"Extract, transform, and load (ETL) approaches require one or more copies of data staged along the physical integration process flow. Creating, storing, and manipulating these copies can be complex and error prone."

Data Virtualization Has Fewer Moving Parts
Data virtualization uses a more streamlined architecture that simplifies development. Once the information requirements and reporting schema are understood, the next step is to develop the objects (views and data services) used to both model and query the required data.

These virtual equivalents of the warehouse schema and ETL routines and scripts are created within a single view or data service object using a unified data virtualization development environment. This approach leverages the same metadata, data models/schemas and tools.

Not only is it easier to build the data integration layer using data virtualization, but there are also fewer "moving parts," which reduces the need for coordination and synchronization activities. With data virtualization, there is no need to physically migrate data from the sources to a warehouse. The only data that is moved is the data delivered directly from the source to the consumer on-demand. These result sets persist in the data virtualization server's memory for only a short interval.

Avoiding data warehouse loads, reloads and updates further simplifies and streamlines solution deployment and thereby improves time-to-solution agility.

Iterative Development Process Is Better for Business Users
Another way data virtualization improves time-to-solution agility is through support for a fast, iterative development approach. Here, business users and IT collaborate to quickly define the initial solution requirements followed by an iterative "develop, get feedback and refine" process until the solution meets the user need.

Most users prefer this type of development process. Because building views of existing data is simple and fast, IT can provide business users with prospective versions of new data sets in just a few hours. The user doesn't have to wait months for results while IT develops detailed solution requirements. Then business users can react to these data sets and refine their requirements based on the tangible insights. IT can then change the views and show the refined data sets to the business users.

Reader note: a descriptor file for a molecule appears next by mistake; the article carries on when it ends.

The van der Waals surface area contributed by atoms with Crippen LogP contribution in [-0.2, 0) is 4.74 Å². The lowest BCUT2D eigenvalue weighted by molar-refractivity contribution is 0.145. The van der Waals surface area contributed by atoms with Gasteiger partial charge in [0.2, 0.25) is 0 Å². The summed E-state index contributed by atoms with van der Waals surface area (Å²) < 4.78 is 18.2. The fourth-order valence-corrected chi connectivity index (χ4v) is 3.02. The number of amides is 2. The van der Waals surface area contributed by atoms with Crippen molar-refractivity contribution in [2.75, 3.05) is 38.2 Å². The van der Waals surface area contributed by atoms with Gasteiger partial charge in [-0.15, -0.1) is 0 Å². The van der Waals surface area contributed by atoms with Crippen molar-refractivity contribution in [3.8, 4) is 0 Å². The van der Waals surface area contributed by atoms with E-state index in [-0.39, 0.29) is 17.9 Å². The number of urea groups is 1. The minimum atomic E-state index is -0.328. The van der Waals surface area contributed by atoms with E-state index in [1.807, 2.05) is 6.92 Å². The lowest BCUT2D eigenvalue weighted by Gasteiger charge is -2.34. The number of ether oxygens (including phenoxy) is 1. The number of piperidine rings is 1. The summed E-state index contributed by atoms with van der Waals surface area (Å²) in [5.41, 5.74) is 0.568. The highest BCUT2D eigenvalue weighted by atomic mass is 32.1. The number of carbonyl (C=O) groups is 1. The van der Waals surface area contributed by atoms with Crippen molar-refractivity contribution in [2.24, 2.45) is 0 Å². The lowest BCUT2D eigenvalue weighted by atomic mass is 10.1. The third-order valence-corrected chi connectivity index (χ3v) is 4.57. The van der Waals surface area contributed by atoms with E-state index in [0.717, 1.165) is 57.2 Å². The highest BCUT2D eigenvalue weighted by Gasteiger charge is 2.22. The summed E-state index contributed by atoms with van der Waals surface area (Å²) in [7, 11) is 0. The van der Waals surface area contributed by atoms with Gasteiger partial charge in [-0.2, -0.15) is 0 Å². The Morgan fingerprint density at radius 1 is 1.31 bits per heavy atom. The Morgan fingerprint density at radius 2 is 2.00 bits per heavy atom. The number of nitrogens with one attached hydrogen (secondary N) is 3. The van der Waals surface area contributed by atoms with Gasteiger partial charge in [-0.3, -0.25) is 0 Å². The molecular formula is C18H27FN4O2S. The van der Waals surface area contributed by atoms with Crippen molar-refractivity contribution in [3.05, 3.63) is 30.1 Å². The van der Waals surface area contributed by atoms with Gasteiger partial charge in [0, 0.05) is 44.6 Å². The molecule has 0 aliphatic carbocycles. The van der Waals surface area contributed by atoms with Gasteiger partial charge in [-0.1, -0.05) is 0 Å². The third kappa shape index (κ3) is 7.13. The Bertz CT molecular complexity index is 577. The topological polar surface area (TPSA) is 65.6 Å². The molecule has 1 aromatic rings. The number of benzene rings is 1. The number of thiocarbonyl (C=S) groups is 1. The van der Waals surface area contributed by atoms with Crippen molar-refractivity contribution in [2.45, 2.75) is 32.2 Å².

This iterative development approach enables the business and IT to hone in on and deliver the needed information much faster than traditional integration methods.

Even in cases where a data warehouse solution is mandated by specific analytic needs, data virtualization can be used to support rapid prototyping of the solution. The initial solution is built using data virtualization's iterative development approach, with migration to the data warehouse approach once the business is fully satisfied with the information delivered.

In contrast, developing a new information solution using traditional data integration architecture is inherently more complex. Typically, business users must fully and accurately specify their information requirements prior to any development, with little change tolerated. Not only does the development process take longer, but there is a real risk that the resulting solution will not be what the users actually need and want.

Data virtualization offers significant value, and the opportunity to reduce risk and cost, by enabling IT to quickly deliver iterative results that enable users to truly understand what their real information needs are and get a solution that meets those needs.